Part Three of Four: Five More Things I Learned on the Camino
I recently returned from three weeks in Spain where I walked about 140 miles of the Camino de Santiago. That isn’t much compared to what a lot of people do. The whole route is 500 miles long, which takes most people five or six weeks to complete. Even though we got off easy, it was still a challenge, and I learned many lessons. I wrote about five of those lessons while I was still on the Camino, and here are five more.
- What you put in your body makes a huge difference in how you feel, especially when your body is under stress. Of course I knew this intellectually, but I was able to get a very clear illustration of this principle while walking the Camino. If I didn’t eat enough, or if I ate the wrong things, I felt completely exhausted. If I didn’t drink enough water, I felt nauseated. I learned to pay close attention to what I craved (eggs, potatoes, café con leche, and bean soup) and to avoid processed food as much as possible. However, I admit I had more than one cookie and more than a few potato chips on this trip.
- Being outside most of the day is a huge luxury. We walked about five or six hours a day, plus whatever walking around town that we did after we stopped hiking. We even ate most meals outside, no matter the weather. Listening to the wind, smelling the earth and the plants, feeling the sun all day every day was absolutely wonderful. It’s been hard for me to be inside since returning.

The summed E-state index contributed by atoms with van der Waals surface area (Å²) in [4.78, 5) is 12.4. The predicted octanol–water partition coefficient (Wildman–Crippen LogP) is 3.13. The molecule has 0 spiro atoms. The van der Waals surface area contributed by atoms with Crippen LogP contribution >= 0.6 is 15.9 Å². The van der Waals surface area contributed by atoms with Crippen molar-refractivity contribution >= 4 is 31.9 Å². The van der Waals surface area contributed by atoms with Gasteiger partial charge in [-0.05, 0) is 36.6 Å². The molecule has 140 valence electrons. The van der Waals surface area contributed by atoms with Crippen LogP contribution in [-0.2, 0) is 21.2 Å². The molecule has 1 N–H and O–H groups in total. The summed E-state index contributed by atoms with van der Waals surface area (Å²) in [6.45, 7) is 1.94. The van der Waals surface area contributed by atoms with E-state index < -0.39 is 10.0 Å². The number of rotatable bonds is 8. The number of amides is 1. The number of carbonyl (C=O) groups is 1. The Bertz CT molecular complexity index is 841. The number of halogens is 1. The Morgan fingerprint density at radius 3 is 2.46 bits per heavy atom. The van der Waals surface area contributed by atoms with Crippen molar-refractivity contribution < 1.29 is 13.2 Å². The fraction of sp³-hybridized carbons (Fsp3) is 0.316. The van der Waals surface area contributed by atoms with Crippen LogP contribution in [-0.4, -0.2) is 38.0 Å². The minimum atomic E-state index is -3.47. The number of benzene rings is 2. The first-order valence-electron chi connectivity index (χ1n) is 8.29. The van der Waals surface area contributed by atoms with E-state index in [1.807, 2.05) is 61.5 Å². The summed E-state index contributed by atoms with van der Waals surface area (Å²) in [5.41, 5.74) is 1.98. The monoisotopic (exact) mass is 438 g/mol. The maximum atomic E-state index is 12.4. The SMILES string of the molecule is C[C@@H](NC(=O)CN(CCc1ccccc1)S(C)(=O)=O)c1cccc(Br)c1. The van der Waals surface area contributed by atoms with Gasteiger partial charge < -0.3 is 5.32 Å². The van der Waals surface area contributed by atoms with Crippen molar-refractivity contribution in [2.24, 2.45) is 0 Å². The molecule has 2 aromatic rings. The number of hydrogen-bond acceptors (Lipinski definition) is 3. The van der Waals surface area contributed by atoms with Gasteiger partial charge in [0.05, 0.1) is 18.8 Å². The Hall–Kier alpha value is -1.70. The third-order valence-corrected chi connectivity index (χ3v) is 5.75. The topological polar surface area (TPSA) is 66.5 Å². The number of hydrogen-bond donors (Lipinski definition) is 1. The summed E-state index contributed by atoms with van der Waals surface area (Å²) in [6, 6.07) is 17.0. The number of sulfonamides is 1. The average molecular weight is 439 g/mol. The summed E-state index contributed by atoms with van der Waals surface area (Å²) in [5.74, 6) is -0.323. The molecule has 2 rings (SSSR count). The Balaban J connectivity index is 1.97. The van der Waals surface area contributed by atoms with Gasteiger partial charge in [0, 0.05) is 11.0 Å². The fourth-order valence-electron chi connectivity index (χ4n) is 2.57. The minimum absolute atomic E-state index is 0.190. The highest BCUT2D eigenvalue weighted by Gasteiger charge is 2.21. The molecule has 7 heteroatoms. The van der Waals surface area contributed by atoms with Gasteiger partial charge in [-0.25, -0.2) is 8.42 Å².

- I actually do like seeing the sun come up. I have NEVER been a morning person, but I was traveling with a morning person, and we wanted to get an early start most days, so we got up before dawn and often started walking in the dark. I enjoyed watching towns come to life and seeing the sun come up over the fields. Since returning I’ve woken up almost every day before dawn.
- I have some trouble with my vision, and was concerned it would be a problem, especially going down steep and rocky paths. I’ve turned my ankles so many times in regular life that I’ve lost count and I’ve often attributed that to my poor vision. However, on the Camino I kept my eyes on the ground and concentrated on each step. I didn’t turn my ankle once, or do anything else that caused pain or injury. Maybe my problem isn’t seeing, but rather looking.
- Comparing yourself to other people is a dead end street. Literally everyone on the Camino passed me, and yet I walked the same distance as they did. A lot of people were younger, thinner, and fitter. Many were not. It didn’t matter one bit, because we all walked the same road, saw the same beauty, and breathed the same air.